The WHO has one engineer here to design the treatment centers. For those who've seen my Facebook posts, you'll see the same guy in all the pictures. He has to travel great distances across town, in this god awful traffic from site to site. From the look of things we might get about 1500 beds in three weeks - but I am afraid that by then we'll need 3000 to 5000. Each Ebola victim has about 10 contacts. Nobody even wants to think about what would happen if we had 3 to 5 thousand confirmed cases.
How do we avoid the nightmare above? Isolation, isolation, isolation. We are sending sick people back home where they are a threat to their families and communities. And when people eventually die (corpses are like Ebola bombs exploding), they die at home where whole families become contaminated. Isolation doesn't simply break the transmission chain, it ensures that if the patient does pass away, it is in the controlled environment of a treatment center where he/she will not be able to infect others.
We need to build ETUs fast and bring in trained medical staff to handle them. While one appreciates the fear associated with the disease, it is important to note that, Medecins Sans Frontiers has over 400 beds of Ebola patients among Liberia, Guinea and Sierra Leone and has been running these since December last year. Not a single member of the staff - expat or local, medical or support - has gotten infected. There are infection control protocols. It can be done. But you need medical personnel. Before Ebola we had 1 doctor for every 100,000 persons. We have since lost 79 health care workers. We can't do this on our own. Not even on our best day.
We have sent letters to the US, Russia, Japan, Germany, Brazil, China, Canada, South Africa and Australia with this request:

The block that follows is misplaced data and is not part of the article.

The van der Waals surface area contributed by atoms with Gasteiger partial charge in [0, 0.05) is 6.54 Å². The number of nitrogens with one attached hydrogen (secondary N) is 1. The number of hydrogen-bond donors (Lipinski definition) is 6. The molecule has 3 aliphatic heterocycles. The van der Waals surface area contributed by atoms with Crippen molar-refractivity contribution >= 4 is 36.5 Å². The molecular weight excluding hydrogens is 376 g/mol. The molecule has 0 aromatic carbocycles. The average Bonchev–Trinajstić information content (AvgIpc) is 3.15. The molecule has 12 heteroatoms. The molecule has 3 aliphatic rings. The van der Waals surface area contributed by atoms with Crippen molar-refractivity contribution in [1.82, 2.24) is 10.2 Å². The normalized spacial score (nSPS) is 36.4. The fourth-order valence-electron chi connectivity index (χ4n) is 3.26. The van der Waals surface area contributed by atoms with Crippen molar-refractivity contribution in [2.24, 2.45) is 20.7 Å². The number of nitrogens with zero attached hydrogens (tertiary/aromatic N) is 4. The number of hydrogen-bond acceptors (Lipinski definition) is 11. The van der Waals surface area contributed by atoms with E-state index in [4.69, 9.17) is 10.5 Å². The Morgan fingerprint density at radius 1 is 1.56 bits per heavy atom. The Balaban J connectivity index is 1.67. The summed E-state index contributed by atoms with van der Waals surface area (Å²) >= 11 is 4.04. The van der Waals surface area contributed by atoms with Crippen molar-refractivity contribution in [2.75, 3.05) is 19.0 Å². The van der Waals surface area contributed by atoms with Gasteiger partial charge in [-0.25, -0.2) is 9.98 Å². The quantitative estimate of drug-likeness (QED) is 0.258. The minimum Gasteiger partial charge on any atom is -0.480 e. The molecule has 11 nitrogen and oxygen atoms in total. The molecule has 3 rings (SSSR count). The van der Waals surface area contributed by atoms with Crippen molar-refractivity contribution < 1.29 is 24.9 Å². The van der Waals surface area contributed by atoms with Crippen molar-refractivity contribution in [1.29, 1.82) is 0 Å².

Mr. President/Prime Minister, at the current rate of infections, only governments like yours have the resources and assets to deploy at the pace and scale required to arrest the spread. Branches of your military and civilian institutions already have the expertise in dealing with biohazards, infectious diseases and chemical agents. They already understand appropriate infection control protocols and we saw these assets deployed in Aceh after the tsunami and in Haiti after the earthquake. It is in appreciation of the difference in kind of disaster, that we requesting assistance from units with expertise in managing biohazards.
We need help. If we don't build at least 1000 beds in the next week and a half, we will be so far from shore in these uncharted waters, I struggle to imagine how we would return to land. Whatever you can do, whoever you know. We need help. We really do. We are running out of time.
CGD blog posts reflect the views of the authors, drawing on prior research and experience in their areas of expertise. CGD is a nonpartisan, independent organization and does not take institutional positions.